Genealogy: Digital media storage requirements

Genealogy: Digital media storage requirementsPhysical Threats
Digital storage media and hardware are subject to numerous internal and external forces that can damage or destroy their readability:

  • Material instability
  • Improper storage environment (temperature, humidity, light, dust)
  • Overuse (mainly for physical contact media)
  • Natural disaster (fire, flood, earthquake)
  • Infrastructure failure (plumbing, electrical, climate control)
  • Inadequate hardware maintenance
  • Hardware malfunction
  • Human error (including improper handling)
  • Sabotage (theft, vandalism)

Storage Issues
Improper storage may be the most common reason for premature media failure. Moderation of temperature and humidity are well known to extend the usable life of most storage media, but many other factors can help, too.

Suggested Preservation Action

  • Maintain consistent temperature ~ 20 deg C (68 deg F) (see the IPI Media Storage Quick Reference for specific guidelines).
  • Maintain relative humidity around 40%.
  • Avoid large and rapid fluctuations in temperature/humidity.
  • Control dust (maintain a slight positive pressure environment).
  • Avoid exposure to magnetic fields (for magnetic media).
  • Avoid exposure to fumes.
  • Establish a no food, drink, or smoking policy in media storage areas.
  • Store media in closed metal cabinets, electrically grounded.
  • Shelve media vertically (not stacked).
  • Store media in their original cases.
  • Minimize exposure to sunlight and UV from light fixtures.
  • Allow media to acclimate to new temperature and humidity before using.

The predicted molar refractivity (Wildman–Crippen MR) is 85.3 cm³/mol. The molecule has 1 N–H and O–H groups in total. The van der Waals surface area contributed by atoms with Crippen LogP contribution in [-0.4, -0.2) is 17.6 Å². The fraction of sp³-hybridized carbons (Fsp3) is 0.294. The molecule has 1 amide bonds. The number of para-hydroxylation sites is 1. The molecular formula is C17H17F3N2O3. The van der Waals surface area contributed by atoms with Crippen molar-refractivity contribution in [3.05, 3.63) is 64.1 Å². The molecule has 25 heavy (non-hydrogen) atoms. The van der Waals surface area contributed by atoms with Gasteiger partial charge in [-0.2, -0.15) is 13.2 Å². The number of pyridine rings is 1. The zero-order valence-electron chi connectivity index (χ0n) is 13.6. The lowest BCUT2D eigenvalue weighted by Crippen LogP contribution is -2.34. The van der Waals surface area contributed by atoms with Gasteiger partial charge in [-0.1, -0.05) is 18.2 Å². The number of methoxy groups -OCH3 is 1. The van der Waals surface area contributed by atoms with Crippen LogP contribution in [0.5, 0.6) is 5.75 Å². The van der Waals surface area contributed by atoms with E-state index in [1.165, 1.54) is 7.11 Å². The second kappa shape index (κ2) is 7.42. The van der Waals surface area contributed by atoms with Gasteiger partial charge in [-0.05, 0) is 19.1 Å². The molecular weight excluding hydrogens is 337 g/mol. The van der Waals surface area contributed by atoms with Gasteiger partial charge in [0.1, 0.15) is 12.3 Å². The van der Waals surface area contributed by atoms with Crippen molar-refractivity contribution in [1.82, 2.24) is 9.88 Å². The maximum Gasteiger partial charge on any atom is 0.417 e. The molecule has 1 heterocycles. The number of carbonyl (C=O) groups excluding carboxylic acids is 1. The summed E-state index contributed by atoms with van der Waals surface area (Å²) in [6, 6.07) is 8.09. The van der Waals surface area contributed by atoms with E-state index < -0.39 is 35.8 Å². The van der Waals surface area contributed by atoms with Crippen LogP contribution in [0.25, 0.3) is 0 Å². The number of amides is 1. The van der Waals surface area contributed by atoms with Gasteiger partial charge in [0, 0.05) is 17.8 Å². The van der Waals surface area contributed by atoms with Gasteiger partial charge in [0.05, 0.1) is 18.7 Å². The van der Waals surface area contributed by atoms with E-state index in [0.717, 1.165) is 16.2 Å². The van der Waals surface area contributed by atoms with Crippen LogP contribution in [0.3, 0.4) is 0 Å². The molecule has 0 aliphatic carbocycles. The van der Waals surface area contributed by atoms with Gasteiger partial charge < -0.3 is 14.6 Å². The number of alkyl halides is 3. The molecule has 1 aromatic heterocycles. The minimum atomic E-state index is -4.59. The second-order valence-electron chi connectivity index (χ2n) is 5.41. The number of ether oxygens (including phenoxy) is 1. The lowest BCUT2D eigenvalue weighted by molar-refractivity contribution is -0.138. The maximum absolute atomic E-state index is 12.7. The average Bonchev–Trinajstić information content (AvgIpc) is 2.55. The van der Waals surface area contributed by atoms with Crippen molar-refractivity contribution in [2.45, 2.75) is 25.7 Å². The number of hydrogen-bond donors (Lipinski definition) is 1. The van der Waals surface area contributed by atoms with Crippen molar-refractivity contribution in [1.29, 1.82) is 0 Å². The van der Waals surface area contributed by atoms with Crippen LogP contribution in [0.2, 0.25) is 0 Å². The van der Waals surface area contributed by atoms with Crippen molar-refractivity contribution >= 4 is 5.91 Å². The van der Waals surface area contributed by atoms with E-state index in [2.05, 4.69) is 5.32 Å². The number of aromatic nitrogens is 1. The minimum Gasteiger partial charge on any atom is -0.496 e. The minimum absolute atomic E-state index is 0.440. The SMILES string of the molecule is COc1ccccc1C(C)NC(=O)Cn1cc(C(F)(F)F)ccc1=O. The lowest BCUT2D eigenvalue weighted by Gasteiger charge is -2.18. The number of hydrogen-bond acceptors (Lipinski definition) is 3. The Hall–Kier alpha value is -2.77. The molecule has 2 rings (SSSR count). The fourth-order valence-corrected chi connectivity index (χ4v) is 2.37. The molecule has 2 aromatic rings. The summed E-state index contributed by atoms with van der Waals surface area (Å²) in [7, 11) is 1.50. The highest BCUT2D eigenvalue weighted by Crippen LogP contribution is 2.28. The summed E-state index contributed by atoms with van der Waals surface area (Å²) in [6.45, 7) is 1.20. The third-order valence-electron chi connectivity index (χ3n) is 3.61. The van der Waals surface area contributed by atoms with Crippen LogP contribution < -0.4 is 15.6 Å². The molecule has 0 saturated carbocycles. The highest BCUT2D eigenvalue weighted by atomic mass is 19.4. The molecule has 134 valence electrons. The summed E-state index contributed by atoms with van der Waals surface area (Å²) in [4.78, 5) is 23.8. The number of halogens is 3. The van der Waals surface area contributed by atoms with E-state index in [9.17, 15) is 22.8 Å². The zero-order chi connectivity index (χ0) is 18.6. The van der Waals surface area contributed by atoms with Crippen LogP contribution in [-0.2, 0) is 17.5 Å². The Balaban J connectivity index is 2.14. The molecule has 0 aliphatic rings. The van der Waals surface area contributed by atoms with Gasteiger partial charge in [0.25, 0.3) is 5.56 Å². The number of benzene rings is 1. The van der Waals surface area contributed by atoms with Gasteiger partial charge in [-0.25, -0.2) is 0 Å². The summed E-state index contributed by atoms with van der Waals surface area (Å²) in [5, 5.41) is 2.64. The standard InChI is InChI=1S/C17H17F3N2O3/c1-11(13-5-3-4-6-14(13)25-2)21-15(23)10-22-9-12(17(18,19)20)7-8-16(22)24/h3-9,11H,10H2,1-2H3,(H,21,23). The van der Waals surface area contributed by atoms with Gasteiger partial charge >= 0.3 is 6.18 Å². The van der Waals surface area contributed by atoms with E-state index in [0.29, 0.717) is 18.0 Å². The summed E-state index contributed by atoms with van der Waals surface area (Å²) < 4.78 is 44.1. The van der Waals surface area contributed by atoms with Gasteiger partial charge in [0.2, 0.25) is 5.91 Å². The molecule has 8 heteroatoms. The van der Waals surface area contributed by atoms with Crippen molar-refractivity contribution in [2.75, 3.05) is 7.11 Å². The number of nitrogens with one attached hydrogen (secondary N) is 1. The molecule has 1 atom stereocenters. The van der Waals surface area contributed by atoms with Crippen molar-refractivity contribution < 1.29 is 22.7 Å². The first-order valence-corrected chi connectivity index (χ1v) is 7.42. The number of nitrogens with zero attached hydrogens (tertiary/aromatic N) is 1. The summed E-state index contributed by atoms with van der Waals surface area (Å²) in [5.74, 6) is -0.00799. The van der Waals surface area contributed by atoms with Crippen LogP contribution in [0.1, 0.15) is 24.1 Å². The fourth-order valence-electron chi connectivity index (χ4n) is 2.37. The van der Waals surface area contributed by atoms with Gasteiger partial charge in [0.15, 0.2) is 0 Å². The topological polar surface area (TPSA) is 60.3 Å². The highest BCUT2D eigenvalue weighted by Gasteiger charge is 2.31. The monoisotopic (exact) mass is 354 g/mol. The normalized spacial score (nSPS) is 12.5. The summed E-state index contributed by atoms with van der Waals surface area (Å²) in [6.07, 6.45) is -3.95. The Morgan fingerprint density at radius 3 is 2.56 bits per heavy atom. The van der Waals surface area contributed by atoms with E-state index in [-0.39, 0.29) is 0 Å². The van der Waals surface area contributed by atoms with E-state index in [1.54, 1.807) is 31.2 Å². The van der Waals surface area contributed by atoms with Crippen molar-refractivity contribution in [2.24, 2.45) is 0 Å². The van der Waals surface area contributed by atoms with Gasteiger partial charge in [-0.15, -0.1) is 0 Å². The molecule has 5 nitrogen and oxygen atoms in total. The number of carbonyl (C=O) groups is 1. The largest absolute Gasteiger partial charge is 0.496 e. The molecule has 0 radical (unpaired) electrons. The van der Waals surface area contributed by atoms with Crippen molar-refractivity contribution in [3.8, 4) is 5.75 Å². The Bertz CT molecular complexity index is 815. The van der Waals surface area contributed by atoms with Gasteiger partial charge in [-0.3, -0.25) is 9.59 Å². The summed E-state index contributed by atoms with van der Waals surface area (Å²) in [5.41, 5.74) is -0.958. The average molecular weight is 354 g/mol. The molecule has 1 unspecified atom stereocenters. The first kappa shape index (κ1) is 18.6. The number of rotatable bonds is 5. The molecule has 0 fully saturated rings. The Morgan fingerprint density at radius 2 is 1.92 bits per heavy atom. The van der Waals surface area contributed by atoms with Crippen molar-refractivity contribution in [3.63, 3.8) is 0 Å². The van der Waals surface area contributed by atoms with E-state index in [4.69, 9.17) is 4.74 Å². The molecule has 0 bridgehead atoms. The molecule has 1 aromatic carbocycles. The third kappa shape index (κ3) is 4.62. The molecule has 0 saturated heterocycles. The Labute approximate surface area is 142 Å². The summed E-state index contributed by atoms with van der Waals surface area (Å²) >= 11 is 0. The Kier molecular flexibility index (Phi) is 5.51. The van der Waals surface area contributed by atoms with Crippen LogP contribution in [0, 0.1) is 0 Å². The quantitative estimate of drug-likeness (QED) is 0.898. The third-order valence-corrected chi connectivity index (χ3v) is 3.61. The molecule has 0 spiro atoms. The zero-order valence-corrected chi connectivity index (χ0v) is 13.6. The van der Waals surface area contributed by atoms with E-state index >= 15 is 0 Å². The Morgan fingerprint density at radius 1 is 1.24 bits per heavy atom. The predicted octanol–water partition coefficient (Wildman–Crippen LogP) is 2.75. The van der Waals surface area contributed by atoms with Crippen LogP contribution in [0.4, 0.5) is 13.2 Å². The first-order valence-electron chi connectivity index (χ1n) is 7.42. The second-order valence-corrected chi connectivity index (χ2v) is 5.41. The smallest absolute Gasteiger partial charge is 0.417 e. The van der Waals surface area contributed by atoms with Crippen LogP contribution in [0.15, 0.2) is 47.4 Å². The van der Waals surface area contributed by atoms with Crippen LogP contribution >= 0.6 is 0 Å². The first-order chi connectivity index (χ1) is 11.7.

• Return to controlled storage immediately after use.

Preparation Matters
Physical threats from natural disasters, infrastructure failure, and malicious destruction usually can’t be predicted, but it is possible to lessen their occurrence and minimize the damage they cause with proper preparation. Notification the moment a hazardous condition has arisen allows the fastest possible response. Sensors and alarm systems to detect and report the presence of fire, heat, smoke, water leaks and unauthorized entry are available. Fire suppression systems, floor drains, and use of heat-resistant and/or waterproof storage can all help minimize damage to sensitive media and equipment. Media storage areas should be locked  and accessible only to properly trained personnel. All media, no matter how reliable, needs to be backed up. Creation of multiple backups and the use of off-site storage for one set of copies provides the best protection against catastrophic loss.

Handling Issues
Another major threat to storage media comes from improper handling. Though many digital media give the impression of sturdiness and durability, they can be damaged by too casual an approach to use. Observe these recommendations:

Suggested Preservation Action

  • Don’t open shutters designed to protect media in cartridges.
  • Handle media with lint-free gloves to minimize dust.
  • Clean and dry hands before handling media.
  • Don’t touch exposed media surfaces (e.g., handle CDs at edges).
  • Keep media in their cases except when in use.
  • Place labels only in approved areas; write on label before applying.
  • CDs should be labeled only on the top surface with approved markers.
  • Avoid flexing CDs and DVDs.
  • Don’t leave media in drive after use.
  • Re-tension magnetic tapes after use and every 1-3 years even if not used.
  • Limit media access to properly trained staff.
  • Use write-once or recordable (rather than rewritable) media.
  • Set write-protect tabs, if available.